Researchers at the Center for Retirement Research at Boston College concluded that out-of-pocket (OOP) healthcare costs erode roughly 25% of an average retiree’s Social Security spending power.
The findings are detailed in a new study titled, How Much Does Health Spending Eat Away at Retirement Income?
Even with Medicare coverage and ignoring long-term care, retirees face sizable out-of-pocket costs for premiums, copays and uncovered services. “After subtracting these costs, the typical retiree has only 75% of Social Security and 88% of total income available for non-medical spending,” said the study.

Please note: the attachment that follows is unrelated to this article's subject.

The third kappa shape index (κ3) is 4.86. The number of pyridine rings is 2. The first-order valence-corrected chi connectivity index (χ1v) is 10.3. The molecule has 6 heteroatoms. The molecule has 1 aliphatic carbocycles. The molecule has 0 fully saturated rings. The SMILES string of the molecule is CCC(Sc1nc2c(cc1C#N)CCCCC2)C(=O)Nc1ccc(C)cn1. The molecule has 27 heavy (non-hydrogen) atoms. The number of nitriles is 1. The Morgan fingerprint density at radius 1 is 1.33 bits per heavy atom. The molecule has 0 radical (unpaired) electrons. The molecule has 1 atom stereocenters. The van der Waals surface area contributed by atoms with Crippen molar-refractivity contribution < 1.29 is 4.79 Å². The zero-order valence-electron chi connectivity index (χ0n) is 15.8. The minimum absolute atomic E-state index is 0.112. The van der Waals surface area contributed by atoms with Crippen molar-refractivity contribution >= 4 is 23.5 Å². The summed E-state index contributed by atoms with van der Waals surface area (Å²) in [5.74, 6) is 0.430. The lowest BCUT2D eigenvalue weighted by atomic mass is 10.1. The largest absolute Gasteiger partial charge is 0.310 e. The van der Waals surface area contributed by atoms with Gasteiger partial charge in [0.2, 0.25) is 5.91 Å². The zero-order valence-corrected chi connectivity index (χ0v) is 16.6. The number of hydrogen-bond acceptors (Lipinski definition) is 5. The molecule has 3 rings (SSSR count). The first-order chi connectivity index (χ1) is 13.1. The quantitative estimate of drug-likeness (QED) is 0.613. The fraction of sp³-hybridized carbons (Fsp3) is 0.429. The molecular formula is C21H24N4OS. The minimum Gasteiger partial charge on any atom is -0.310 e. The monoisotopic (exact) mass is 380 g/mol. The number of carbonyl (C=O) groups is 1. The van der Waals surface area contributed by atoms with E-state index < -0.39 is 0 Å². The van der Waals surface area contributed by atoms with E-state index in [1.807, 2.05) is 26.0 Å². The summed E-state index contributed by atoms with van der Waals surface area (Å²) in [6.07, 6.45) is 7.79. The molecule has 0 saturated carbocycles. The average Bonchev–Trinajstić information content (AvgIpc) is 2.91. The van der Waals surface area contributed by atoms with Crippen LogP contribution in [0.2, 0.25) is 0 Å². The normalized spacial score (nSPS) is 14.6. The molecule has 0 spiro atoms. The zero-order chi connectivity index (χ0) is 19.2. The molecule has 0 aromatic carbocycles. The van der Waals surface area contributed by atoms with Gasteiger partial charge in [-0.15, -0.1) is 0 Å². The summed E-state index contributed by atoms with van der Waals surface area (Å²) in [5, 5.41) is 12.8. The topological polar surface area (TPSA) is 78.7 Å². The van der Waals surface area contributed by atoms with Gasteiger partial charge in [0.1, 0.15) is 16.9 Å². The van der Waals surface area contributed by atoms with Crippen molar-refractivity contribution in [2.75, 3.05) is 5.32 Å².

The study further noted that the share of income remaining after OOP spending is lower for women and those in low-income households.
“With OOP health expenditures eating away at retirement income, and Part B premiums on the rise, it is understandable why many retirees likely feel that making ends meet is difficult,” researchers added. Read the full report.